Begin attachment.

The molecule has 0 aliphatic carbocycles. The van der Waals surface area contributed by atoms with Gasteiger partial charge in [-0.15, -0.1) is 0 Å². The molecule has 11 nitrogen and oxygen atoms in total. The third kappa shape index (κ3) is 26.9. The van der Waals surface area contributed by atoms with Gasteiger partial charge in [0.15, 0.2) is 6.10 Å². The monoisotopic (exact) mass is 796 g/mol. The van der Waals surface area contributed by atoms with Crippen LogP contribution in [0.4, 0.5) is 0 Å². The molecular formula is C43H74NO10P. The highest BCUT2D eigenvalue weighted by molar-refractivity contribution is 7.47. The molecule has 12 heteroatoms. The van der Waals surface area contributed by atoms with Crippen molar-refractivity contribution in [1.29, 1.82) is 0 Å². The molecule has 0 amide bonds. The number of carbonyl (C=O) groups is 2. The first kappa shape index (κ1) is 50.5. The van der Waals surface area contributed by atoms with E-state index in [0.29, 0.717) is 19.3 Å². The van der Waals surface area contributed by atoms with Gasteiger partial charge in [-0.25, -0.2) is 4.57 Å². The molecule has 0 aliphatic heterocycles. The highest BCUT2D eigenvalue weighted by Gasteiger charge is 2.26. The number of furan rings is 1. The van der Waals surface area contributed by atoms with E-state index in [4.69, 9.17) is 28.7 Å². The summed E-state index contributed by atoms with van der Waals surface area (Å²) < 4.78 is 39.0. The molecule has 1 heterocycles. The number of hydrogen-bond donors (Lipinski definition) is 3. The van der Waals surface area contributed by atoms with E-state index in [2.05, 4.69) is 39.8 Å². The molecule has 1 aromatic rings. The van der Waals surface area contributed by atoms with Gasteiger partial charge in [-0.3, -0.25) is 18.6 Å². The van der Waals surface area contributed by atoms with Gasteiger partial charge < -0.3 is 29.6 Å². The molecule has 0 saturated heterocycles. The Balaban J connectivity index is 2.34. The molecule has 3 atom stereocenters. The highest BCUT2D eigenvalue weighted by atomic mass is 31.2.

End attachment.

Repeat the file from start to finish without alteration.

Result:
The molecule has 0 aliphatic carbocycles. The van der Waals surface area contributed by atoms with Gasteiger partial charge in [-0.15, -0.1) is 0 Å². The molecule has 11 nitrogen and oxygen atoms in total. The third kappa shape index (κ3) is 26.9. The van der Waals surface area contributed by atoms with Gasteiger partial charge in [0.15, 0.2) is 6.10 Å². The monoisotopic (exact) mass is 796 g/mol. The van der Waals surface area contributed by atoms with Crippen LogP contribution in [0.4, 0.5) is 0 Å². The molecular formula is C43H74NO10P. The highest BCUT2D eigenvalue weighted by molar-refractivity contribution is 7.47. The molecule has 12 heteroatoms. The van der Waals surface area contributed by atoms with Crippen molar-refractivity contribution in [1.29, 1.82) is 0 Å². The molecule has 0 amide bonds. The number of carbonyl (C=O) groups is 2. The first kappa shape index (κ1) is 50.5. The van der Waals surface area contributed by atoms with E-state index in [0.29, 0.717) is 19.3 Å². The van der Waals surface area contributed by atoms with Gasteiger partial charge in [-0.25, -0.2) is 4.57 Å². The molecule has 0 aliphatic heterocycles. The highest BCUT2D eigenvalue weighted by Gasteiger charge is 2.26. The number of furan rings is 1. The van der Waals surface area contributed by atoms with E-state index in [4.69, 9.17) is 28.7 Å². The summed E-state index contributed by atoms with van der Waals surface area (Å²) < 4.78 is 39.0. The molecule has 1 heterocycles. The number of hydrogen-bond donors (Lipinski definition) is 3. The van der Waals surface area contributed by atoms with E-state index in [2.05, 4.69) is 39.8 Å². The molecule has 1 aromatic rings. The van der Waals surface area contributed by atoms with Gasteiger partial charge in [-0.3, -0.25) is 18.6 Å². The van der Waals surface area contributed by atoms with Gasteiger partial charge < -0.3 is 29.6 Å². The molecule has 0 saturated heterocycles. The Balaban J connectivity index is 2.34. The molecule has 3 atom stereocenters. The highest BCUT2D eigenvalue weighted by atomic mass is 31.2.